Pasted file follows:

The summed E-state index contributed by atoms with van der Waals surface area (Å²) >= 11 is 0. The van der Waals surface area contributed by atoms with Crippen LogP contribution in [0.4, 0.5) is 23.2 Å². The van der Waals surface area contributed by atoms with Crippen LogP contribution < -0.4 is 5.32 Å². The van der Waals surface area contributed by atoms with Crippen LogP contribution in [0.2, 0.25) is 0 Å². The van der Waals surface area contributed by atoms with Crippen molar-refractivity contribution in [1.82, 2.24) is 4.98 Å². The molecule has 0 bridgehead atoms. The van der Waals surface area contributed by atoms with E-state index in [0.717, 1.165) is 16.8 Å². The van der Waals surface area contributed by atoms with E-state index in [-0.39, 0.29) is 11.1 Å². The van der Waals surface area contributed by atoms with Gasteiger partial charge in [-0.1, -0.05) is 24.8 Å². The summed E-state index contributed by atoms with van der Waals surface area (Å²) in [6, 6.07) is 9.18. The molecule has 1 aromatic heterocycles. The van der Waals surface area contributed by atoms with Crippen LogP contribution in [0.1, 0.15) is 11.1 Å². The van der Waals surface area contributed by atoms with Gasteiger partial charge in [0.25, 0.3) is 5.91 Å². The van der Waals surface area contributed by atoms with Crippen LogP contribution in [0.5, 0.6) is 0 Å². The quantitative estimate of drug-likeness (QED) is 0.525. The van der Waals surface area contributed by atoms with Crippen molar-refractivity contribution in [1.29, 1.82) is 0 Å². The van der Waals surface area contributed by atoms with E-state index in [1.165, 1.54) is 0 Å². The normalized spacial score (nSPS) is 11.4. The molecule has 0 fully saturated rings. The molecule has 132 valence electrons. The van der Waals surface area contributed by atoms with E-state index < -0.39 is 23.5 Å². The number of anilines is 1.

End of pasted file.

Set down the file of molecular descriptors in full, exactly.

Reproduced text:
The summed E-state index contributed by atoms with van der Waals surface area (Å²) >= 11 is 0. The van der Waals surface area contributed by atoms with Crippen LogP contribution in [0.4, 0.5) is 23.2 Å². The van der Waals surface area contributed by atoms with Crippen LogP contribution < -0.4 is 5.32 Å². The van der Waals surface area contributed by atoms with Crippen LogP contribution in [0.2, 0.25) is 0 Å². The van der Waals surface area contributed by atoms with Crippen molar-refractivity contribution in [1.82, 2.24) is 4.98 Å². The molecule has 0 bridgehead atoms. The van der Waals surface area contributed by atoms with E-state index in [0.717, 1.165) is 16.8 Å². The van der Waals surface area contributed by atoms with E-state index in [-0.39, 0.29) is 11.1 Å². The van der Waals surface area contributed by atoms with Gasteiger partial charge in [-0.1, -0.05) is 24.8 Å². The summed E-state index contributed by atoms with van der Waals surface area (Å²) in [6, 6.07) is 9.18. The molecule has 1 aromatic heterocycles. The van der Waals surface area contributed by atoms with Crippen LogP contribution in [0.1, 0.15) is 11.1 Å². The van der Waals surface area contributed by atoms with Gasteiger partial charge in [0.25, 0.3) is 5.91 Å². The van der Waals surface area contributed by atoms with Crippen LogP contribution in [0.5, 0.6) is 0 Å². The quantitative estimate of drug-likeness (QED) is 0.525. The van der Waals surface area contributed by atoms with Crippen molar-refractivity contribution in [1.29, 1.82) is 0 Å². The van der Waals surface area contributed by atoms with E-state index in [1.165, 1.54) is 0 Å². The normalized spacial score (nSPS) is 11.4. The molecule has 0 fully saturated rings. The molecule has 132 valence electrons. The van der Waals surface area contributed by atoms with E-state index < -0.39 is 23.5 Å². The number of anilines is 1.